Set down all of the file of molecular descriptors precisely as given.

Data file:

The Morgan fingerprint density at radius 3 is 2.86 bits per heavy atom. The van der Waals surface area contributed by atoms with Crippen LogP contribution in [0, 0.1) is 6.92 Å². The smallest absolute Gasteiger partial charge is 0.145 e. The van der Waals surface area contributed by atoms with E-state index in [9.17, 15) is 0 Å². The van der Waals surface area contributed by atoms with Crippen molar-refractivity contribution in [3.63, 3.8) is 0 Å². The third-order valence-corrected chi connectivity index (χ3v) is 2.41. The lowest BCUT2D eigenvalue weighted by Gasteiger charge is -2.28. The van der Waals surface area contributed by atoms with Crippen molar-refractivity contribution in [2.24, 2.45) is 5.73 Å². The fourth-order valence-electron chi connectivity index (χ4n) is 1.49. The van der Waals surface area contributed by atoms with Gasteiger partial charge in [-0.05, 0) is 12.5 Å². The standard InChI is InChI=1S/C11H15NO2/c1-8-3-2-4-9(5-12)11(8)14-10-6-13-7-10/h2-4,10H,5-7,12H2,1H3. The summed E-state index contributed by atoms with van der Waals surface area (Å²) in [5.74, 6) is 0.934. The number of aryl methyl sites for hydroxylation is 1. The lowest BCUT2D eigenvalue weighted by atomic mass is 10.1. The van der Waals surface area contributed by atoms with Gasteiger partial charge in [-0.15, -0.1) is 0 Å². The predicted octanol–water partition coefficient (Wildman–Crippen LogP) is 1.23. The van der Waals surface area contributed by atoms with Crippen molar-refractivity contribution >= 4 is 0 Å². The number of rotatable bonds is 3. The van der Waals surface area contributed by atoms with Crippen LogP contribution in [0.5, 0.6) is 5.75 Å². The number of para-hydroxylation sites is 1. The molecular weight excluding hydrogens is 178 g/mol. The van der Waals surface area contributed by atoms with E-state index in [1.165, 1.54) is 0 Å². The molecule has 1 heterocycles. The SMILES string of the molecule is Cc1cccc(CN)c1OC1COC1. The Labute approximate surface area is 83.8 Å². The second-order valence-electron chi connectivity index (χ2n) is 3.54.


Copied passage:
The Morgan fingerprint density at radius 3 is 2.86 bits per heavy atom. The van der Waals surface area contributed by atoms with Crippen LogP contribution in [0, 0.1) is 6.92 Å². The smallest absolute Gasteiger partial charge is 0.145 e. The van der Waals surface area contributed by atoms with E-state index in [9.17, 15) is 0 Å². The van der Waals surface area contributed by atoms with Crippen molar-refractivity contribution in [3.63, 3.8) is 0 Å². The third-order valence-corrected chi connectivity index (χ3v) is 2.41. The lowest BCUT2D eigenvalue weighted by Gasteiger charge is -2.28. The van der Waals surface area contributed by atoms with Crippen molar-refractivity contribution in [2.24, 2.45) is 5.73 Å². The fourth-order valence-electron chi connectivity index (χ4n) is 1.49. The van der Waals surface area contributed by atoms with Gasteiger partial charge in [-0.05, 0) is 12.5 Å². The standard InChI is InChI=1S/C11H15NO2/c1-8-3-2-4-9(5-12)11(8)14-10-6-13-7-10/h2-4,10H,5-7,12H2,1H3. The summed E-state index contributed by atoms with van der Waals surface area (Å²) in [5.74, 6) is 0.934. The number of aryl methyl sites for hydroxylation is 1. The lowest BCUT2D eigenvalue weighted by atomic mass is 10.1. The van der Waals surface area contributed by atoms with Gasteiger partial charge in [-0.15, -0.1) is 0 Å². The predicted octanol–water partition coefficient (Wildman–Crippen LogP) is 1.23. The van der Waals surface area contributed by atoms with Crippen molar-refractivity contribution >= 4 is 0 Å². The number of rotatable bonds is 3. The van der Waals surface area contributed by atoms with Crippen LogP contribution in [0.5, 0.6) is 5.75 Å². The number of para-hydroxylation sites is 1. The molecular weight excluding hydrogens is 178 g/mol. The van der Waals surface area contributed by atoms with E-state index in [1.165, 1.54) is 0 Å². The molecule has 1 heterocycles. The SMILES string of the molecule is Cc1cccc(CN)c1OC1COC1. The Labute approximate surface area is 83.8 Å². The second-order valence-electron chi connectivity index (χ2n) is 3.54.